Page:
One of the first questions you want to ask yourself is why am I starting a business, or why do I want to set up my own business. The value of asking yourself any question you get it helps to focus your mind and clarify thinking around a sense of reality, rather than simply a fantasy bubble that feels more comfortable than the drudgery of working for someone else or not working at all. That is not to say there is not some value in using the motivation of a situation that you do not want to be in as a way of pushing yourself to do something else. There are no right or wrong reasons for wanting to start up your own business, but it is hugely important to know what those reasons are.

Following on from that, it is important to ask yourself what type of business you want to be involved in, and what sort of business you want to be running. People will have different views on this, but essentially if you're going to be focusing a lot of your in life and energy on the business it needs to be something that in some way really interests you. Simply making money is not a valid enough reason for going into a business. You may succeed in one sense, but it is a real danger you will kill your spirit. Look for something that brings you alive as a person, that really excites you or something that you would be happy spending your life doing, then decide how you make money at it and use that as a template to decide what type of business you want to be running.

Following on from that, it's question of who is your ideal customer, or who is the person who is essentially going to pay you for the product or service that your business will be primarily giving to them. This is a hugely important question and one that most people answer with the term everyone. They may qualify by saying everyone who has a car, everyone who has a dog, or everyone who has a house. This again is more around the fantasy of a huge market that they only need a tiny share of, rather than something that is based on reality. Pinning down the exact nature of your market and who your customers are is quite a difficult focus but one that is really important if you're going to build or target how your business is going to succeed effectively.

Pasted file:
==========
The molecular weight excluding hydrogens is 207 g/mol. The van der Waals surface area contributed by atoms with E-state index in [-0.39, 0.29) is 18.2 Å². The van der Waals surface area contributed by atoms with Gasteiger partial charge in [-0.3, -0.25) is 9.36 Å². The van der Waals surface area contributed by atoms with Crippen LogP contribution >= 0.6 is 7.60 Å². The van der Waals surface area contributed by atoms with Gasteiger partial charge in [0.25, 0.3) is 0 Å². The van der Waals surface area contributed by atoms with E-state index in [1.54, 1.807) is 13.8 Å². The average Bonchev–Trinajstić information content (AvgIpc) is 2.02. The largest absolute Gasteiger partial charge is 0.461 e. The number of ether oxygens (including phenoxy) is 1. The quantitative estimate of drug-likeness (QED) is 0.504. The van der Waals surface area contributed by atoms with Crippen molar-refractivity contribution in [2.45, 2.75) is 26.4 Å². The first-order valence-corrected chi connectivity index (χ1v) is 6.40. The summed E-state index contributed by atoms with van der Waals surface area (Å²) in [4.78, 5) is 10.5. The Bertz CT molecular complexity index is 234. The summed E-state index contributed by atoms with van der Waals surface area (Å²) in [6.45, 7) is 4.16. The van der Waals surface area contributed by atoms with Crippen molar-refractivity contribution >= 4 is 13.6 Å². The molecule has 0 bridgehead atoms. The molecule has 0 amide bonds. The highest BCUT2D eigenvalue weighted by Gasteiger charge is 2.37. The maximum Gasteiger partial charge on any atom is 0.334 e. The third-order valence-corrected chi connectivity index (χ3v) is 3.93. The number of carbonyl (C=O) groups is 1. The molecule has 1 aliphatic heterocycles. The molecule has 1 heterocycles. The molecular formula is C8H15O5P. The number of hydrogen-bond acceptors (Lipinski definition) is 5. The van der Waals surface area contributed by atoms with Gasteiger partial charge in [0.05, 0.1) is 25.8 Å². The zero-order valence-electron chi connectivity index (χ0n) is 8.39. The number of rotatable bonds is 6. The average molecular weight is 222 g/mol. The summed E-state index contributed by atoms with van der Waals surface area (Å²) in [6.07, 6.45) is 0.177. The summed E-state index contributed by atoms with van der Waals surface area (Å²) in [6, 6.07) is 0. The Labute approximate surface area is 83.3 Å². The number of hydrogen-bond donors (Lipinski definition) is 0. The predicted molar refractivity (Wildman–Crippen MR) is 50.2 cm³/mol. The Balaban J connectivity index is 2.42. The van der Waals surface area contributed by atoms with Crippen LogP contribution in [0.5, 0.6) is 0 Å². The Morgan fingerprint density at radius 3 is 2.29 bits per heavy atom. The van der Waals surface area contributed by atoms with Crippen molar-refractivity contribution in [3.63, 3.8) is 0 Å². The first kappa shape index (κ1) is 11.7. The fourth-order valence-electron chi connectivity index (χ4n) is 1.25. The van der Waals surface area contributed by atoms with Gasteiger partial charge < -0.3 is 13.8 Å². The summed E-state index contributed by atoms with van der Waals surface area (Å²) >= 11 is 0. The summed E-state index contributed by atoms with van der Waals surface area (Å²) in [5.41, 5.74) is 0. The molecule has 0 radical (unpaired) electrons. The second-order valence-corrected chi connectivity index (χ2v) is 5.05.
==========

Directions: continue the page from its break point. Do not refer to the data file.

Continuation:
Perhaps one of the most important questions you need to ask yourself, is whether you are genuinely willing or able to give the time and commitment needed to setting up and running your own business. In one sense this is almost an impossible question to answer as you won't really know until you are doing it. However it is easy to recognize that setting up and running your own business will need a level of dedication that a so-called normal job will not. Running your business is likely to take over your life at a level that means you do not have your own time any more. That is fine if you are aware of it and happy for that to be the case, depending on other circumstances in your life and other family commitments.

Another question that is also extremely important is to decide how the product or service that you are intending to bring to market will be different from any that are currently available. Again one of the reasons why this question is important is because people tend to answer instinctively that it is about themselves that will make the difference. The logic goes that because they are quite unique and special as people, that is what will differentiate their product or service from others in the marketplace. A person's uniqueness will certainly add value to the service or product but is not the answer to this question. You need to know why someone who does not know you decides to use your business or service as opposed to another one already there. Answering that question will give you a focus that will give you a unique advantage over your competition. It is an ongoing question that you would do well to continually ask yourself as your business develops over time. This will give you a focus as to how to improve the level of service of your business or product that is inherent in the service or product itself.

Author's Bio: 

Peter Main is freelance writer who has spent almost twenty years in the insurance industry, working at Lloyd's of London. He writes extensively about small business insurance and in particular about how understanding the various factors that make up the different liabilities that small business's may have to deal with, such as health insurance